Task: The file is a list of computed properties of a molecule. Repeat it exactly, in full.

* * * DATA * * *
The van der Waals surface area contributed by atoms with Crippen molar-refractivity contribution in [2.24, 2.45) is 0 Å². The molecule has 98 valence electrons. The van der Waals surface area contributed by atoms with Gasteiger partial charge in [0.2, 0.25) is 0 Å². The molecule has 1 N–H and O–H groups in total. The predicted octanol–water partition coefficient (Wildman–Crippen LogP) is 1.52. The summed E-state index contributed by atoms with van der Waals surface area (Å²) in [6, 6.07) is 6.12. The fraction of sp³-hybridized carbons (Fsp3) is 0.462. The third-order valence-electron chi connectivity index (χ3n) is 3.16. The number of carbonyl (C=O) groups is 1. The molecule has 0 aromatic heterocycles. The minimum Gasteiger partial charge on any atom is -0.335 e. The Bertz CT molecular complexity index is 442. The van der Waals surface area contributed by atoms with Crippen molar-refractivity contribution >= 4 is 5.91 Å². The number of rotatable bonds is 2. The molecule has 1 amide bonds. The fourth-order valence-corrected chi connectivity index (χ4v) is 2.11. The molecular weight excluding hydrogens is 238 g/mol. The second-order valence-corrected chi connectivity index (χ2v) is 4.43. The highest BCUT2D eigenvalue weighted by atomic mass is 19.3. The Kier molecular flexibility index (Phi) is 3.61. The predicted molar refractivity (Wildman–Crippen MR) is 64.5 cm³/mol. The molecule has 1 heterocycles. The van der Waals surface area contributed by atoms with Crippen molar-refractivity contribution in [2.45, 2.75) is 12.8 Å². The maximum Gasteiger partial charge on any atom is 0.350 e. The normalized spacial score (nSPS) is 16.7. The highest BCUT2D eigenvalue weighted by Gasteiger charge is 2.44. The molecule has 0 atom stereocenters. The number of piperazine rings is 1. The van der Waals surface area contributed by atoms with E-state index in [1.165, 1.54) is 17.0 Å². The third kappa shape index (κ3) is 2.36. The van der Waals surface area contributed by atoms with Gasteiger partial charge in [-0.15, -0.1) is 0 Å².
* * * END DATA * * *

The van der Waals surface area contributed by atoms with Crippen molar-refractivity contribution in [2.24, 2.45) is 0 Å². The molecule has 98 valence electrons. The van der Waals surface area contributed by atoms with Gasteiger partial charge in [0.2, 0.25) is 0 Å². The molecule has 1 N–H and O–H groups in total. The predicted octanol–water partition coefficient (Wildman–Crippen LogP) is 1.52. The summed E-state index contributed by atoms with van der Waals surface area (Å²) in [6, 6.07) is 6.12. The fraction of sp³-hybridized carbons (Fsp3) is 0.462. The third-order valence-electron chi connectivity index (χ3n) is 3.16. The number of carbonyl (C=O) groups is 1. The molecule has 0 aromatic heterocycles. The minimum Gasteiger partial charge on any atom is -0.335 e. The Bertz CT molecular complexity index is 442. The van der Waals surface area contributed by atoms with Crippen molar-refractivity contribution >= 4 is 5.91 Å². The number of rotatable bonds is 2. The molecule has 1 amide bonds. The fourth-order valence-corrected chi connectivity index (χ4v) is 2.11. The molecular weight excluding hydrogens is 238 g/mol. The second-order valence-corrected chi connectivity index (χ2v) is 4.43. The highest BCUT2D eigenvalue weighted by atomic mass is 19.3. The Kier molecular flexibility index (Phi) is 3.61. The predicted molar refractivity (Wildman–Crippen MR) is 64.5 cm³/mol. The molecule has 1 heterocycles. The van der Waals surface area contributed by atoms with Crippen molar-refractivity contribution in [2.45, 2.75) is 12.8 Å². The maximum Gasteiger partial charge on any atom is 0.350 e. The normalized spacial score (nSPS) is 16.7. The highest BCUT2D eigenvalue weighted by Gasteiger charge is 2.44. The molecule has 0 atom stereocenters. The number of piperazine rings is 1. The van der Waals surface area contributed by atoms with E-state index in [1.165, 1.54) is 17.0 Å². The third kappa shape index (κ3) is 2.36. The van der Waals surface area contributed by atoms with Gasteiger partial charge in [-0.15, -0.1) is 0 Å².